/kom'pi tish"euhn/, n.1. the act of competing; rivalry for supremacy, a prize, etc.: The competition between the two teams was bitter.2. a contest for some prize, honor, or advantage: Both girls entered the competition.3. the rivalry offered by a competitor: The small merchant gets powerful competition from the chain stores.4. a competitor or competitors: What is your competition offering?5. Sociol. rivalry between two or more persons or groups for an object desired in common, usually resulting in a victor and a loser but not necessarily involving the destruction of the latter.6. Ecol. the struggle among organisms, both of the same and of different species, for food, space, and other vital requirements.[1595-1605; < LL competition- (s. of competitio), equiv. to competit(us) (ptp. of competere to meet, come together) + -ion- -ION; sense influenced by COMPETITOR]Syn. 1. emulation. 2. struggle.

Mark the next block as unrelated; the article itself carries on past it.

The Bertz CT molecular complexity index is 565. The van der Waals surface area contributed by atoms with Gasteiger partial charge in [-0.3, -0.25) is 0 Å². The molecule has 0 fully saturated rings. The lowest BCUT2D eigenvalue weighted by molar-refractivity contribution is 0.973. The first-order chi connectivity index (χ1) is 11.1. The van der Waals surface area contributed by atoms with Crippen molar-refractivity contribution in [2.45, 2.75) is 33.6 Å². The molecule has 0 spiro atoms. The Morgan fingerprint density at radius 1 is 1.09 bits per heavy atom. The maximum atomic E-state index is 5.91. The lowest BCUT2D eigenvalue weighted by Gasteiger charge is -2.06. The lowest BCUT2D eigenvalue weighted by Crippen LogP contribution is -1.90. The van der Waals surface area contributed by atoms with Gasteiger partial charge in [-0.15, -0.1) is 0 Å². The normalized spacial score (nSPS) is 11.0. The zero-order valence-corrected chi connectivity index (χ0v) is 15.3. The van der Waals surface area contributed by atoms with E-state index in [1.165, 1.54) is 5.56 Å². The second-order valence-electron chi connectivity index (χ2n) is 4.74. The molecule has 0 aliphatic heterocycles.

* * *▪ biotic interactionin ecology, utilization of the same resources by organisms of the same or of different species living together in a community, when the resources are not sufficient to fill the needs of all the organisms.Within a species, either all members obtain part of a necessary resource such as food or space, or some individuals obtain enough for their needs while other members, cut off from the resource, die or are forced to inhabit a less suitable or marginal area. Young members of a population are most often adversely affected.The closer the requirements of two different species, the less likely is it that they can exist in the same area. Species with similar requirements can sometimes exist in the same area if they differ in behavioral ways such as feeding patterns, nesting habits, or activity periods, although they may be forced into direct competition when resources are scarce. Often small populations of two species coexist, but their members have smaller than average bodies or a low reproductive rate.
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